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Rutgers Football Marketing Strategy For Season Tickets Misses The Mark

Jim O'Connor-USA TODAY Sports

Let me start by saying I have had season tickets for Rutgers football for years. However, they are technically in the name of one of my friends, so I still get email solicitations every season. Yesterday morning, I opened my personal email account's inbox and discovered an email from the Rutgers Athletics department.  I am omitting the account executive's name but it was a email address. The reason I say this is that after reading the email, my first reaction is this could not have been an official email from the athletic department.  Read below; I put the text in boldface that caught my attention and was a red flag for me.

Sent: Monday, April 25, 2016 8:40 PM

Subject: RU Athletics

I wanted to reach out to you and welcome you to the New Era on behalf of Rutgers Football! As you new personal account executive I want to make sure you have every opportunity to enjoy what is sure to be a tremendous Big Ten home schedule! I recommend considering the Mini Plan or a full season ticket to make sure you have the best seats and price for the Michigan  and Penn State games. You're able to get season tickets for cheaper than what you would pay for those two games on a single game bases.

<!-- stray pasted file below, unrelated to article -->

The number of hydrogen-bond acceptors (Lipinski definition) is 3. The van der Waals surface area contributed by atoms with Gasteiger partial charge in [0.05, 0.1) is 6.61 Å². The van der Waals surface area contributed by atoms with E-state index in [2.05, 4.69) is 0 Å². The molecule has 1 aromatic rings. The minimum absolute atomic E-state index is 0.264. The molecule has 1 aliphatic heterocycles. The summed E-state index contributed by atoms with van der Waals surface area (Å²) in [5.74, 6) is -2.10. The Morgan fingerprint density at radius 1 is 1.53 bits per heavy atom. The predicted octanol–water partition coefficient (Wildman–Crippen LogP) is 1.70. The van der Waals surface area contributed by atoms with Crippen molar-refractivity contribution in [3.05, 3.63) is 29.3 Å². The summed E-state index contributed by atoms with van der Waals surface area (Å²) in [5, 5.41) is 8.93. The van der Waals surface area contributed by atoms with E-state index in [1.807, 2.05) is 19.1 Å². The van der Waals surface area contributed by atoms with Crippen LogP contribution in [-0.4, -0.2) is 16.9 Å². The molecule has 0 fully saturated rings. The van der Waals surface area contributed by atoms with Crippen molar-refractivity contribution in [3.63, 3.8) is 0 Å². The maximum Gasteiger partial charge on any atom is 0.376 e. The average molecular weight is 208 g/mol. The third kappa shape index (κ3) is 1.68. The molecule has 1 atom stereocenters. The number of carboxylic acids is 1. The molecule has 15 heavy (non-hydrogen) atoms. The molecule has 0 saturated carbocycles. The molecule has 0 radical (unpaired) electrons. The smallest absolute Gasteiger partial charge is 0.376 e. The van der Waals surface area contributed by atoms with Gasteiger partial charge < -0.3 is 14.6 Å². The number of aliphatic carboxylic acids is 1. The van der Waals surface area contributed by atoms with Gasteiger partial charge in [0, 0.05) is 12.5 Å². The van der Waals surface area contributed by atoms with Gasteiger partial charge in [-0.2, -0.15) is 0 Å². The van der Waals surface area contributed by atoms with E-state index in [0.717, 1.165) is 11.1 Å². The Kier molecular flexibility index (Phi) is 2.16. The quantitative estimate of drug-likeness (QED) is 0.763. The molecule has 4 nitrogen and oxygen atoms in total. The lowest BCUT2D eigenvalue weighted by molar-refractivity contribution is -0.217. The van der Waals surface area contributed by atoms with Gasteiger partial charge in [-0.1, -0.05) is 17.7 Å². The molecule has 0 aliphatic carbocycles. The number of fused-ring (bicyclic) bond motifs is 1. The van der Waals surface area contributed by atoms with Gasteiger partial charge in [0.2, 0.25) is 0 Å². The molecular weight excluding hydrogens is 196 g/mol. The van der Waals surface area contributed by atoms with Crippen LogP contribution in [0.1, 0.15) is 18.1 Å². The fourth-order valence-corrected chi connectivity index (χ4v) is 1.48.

For the Mini Plan: You can choose one game out of each category and they go on sale May 23rd
(A) Michigan or Iowa
(B)Indiana or Illinois
(C)New Mexico or Howard
Endzone price is $177 for 3 home games - $59 per game
Upper sidelines price is $210 for 3 home games - $70 per game

For full season tickets: Some perks of buying season tickets are better seat selections, able to buy a parking pass for the season, up to 80% tax deduction on the seat donation, and the ability to resell tickets on the secondary market - this is especially great because the Penn State & Michigan games will have a nice return on the secondary market!

Pricing is determined by seat location, but just for comparison I'll use the upper sidelines and end zone as examples.
Upper Level seats for $235 for all 7 home games
Endzone price is $305 for all 7 home games - $44 per game
Upper sidelines price is $340 for all 7 home games - $49 per game

Single games for Michigan in 2014 when they came to town were $170 on average.
Single games for Penn State in 2014 when they came to town were $180 on average.

Also, attached is the R Heroes flyer is this would be of any interest to you.
I know this was a lot of information - feel free to text/call/email me with any questions!
Account Executive | Rutgers Athletics

Now I don't want to make an issue out of a few grammatical mistakes, as writing for this site I understand mistakes can happen. What I find unbelievable and inappropriate is the marketing strategy of promoting the potential resale value of season tickets as a reason to purchase them. Not only that, but the email highlighted the home games against Michigan and Penn State as the best opportunities to cash in the most.  This is disturbing on several levels.